In the past, consumers punished automakers for big recalls. Those companies lost market share — Toyota's dropped 2 percentage points over 12 months when it recalled 14 million cars for unintended acceleration. Yet GM's has held fairly steady so far, around 18 percent.
GM has cautioned that an ongoing companywide safety review could produce even more recalls — just Monday it recalled another 3.4 million cars for a separate ignition switch issue — so consumers might still decide it's smarter to buy their wheels elsewhere.
But for now, experts say, GM has retained buyers' confidence by appearing to act quickly on safety matters — even though GM's internal investigation into the small-car switch recall showed that employees took years to realize they had a safety problem on their hands.
"People are associating that with being vigilant more than being careless," said Larry Dominique, executive vice president of Automotive Lease Guide, whose data is used by dealers to set values of leased cars.
That could explain why the value of the 2010 Chevrolet Malibu rose almost 3 percent from February, when the recalls started, through May, according to ALG. That compares with midsize cars as a whole, which dropped in value by 1 percent. The Malibu has been part of five recalls this year.
The value of most other used GM cars also rose. The exception: the Chevrolet Cobalt, which is at the heart of the first ignition switch recall. About 1 million Cobalts are being recalled. Of the 13 deaths GM counts, nine occurred in Cobalts.
ALG says the value of 2010 Cobalts dropped 2.4 percent from February through May, but the compact car segment's value rose almost 3 percent. Falling values have triggered lawsuits from Cobalt owners.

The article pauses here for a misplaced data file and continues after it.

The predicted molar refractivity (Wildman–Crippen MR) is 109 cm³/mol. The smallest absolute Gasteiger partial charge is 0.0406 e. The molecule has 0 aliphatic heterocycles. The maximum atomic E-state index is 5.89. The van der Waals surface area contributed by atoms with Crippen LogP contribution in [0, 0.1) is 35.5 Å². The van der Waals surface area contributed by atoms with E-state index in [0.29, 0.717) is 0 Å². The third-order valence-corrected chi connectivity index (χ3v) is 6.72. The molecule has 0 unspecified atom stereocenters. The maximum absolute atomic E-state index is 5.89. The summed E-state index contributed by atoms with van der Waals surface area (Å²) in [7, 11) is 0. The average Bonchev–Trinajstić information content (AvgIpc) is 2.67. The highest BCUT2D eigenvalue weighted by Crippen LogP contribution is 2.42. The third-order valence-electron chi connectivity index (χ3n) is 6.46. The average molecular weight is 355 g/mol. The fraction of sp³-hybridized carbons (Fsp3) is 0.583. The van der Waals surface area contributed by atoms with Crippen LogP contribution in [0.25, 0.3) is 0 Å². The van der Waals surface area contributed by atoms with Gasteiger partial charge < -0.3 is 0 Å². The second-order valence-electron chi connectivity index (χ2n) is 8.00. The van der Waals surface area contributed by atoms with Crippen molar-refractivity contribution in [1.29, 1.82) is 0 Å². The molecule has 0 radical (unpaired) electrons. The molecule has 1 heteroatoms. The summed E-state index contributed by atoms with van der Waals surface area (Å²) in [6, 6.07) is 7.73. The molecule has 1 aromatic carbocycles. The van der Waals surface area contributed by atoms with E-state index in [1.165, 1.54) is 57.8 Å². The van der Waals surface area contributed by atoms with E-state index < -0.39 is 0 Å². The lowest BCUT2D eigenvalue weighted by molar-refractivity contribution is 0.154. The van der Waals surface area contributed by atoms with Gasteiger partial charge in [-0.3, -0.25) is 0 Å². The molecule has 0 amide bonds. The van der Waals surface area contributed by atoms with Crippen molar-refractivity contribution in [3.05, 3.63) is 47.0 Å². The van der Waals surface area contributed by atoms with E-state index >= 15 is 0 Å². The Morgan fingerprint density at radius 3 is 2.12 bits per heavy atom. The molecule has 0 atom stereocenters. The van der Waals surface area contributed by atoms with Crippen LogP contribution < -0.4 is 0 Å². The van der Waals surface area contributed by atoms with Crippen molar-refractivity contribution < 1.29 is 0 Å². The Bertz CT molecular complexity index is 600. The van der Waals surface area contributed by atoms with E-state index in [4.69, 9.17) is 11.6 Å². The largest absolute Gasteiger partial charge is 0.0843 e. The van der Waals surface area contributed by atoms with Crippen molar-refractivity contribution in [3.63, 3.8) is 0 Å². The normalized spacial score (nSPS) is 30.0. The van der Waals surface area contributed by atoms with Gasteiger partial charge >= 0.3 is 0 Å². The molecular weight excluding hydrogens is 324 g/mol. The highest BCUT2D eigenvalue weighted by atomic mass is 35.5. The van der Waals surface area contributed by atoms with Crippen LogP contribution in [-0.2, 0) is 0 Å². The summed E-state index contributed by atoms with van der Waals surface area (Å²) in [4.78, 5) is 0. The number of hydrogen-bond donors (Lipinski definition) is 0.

That doesn't mean the cars won't sell. At L.A. Sales in Oyster Bay, New York, on Long Island, part-owner Andy Kaufman recently sold a 2005 Cobalt for just under the $5,000 he was asking. The buyer, he says, had no concerns once Kaufman showed him the switch had been replaced.
Experts say the volume of recalls has taken away some of the fear factor.
"I'm beginning to wonder if the consumer is almost numb to the next headline that comes out," says Ricky Beggs, a senior vice president of Black Book, which also monitors used car prices.
The GM headlines keep coming. On Monday, GM recalled older large cars for an ignition problem, although GM says the cause in this one is the key design. On June 6 the company said 15 people had been dismissed in relation to the findings of its internal investigation into the small-car switch problem. CEO Mary Barra has repeatedly apologized for the injuries and loss of life. She makes a return trip to testify on Capitol Hill Wednesday.
Even if consumers do become sensitive to the recalls, any new-car market share decline would be small, predicts Jesse Toprak, senior analyst with the Cars.com website.
"They can mitigate it with some targeted marketing efforts" and bigger discounts, Toprak says.
Consumers seemed more sensitive in the past. In the early 2000s, Firestone recalled more than 6 million defective tires on Ford SUVs, and the automaker replaced another 10 million. At least 271 people were reported killed and hundreds injured. Ford's share of the SUV market fell 5 percentage points.
One important difference is that the recalled GM small cars — the Cobalt, Saturn Ion and Sky, Pontiac G5 and Solstice, and Chevy HHR — are no longer made. And GM's newer cars score much higher in quality surveys. Also, people don't always associate General Motors with the Chevrolet, Buick, GMC and Lincoln brands, said Dominique.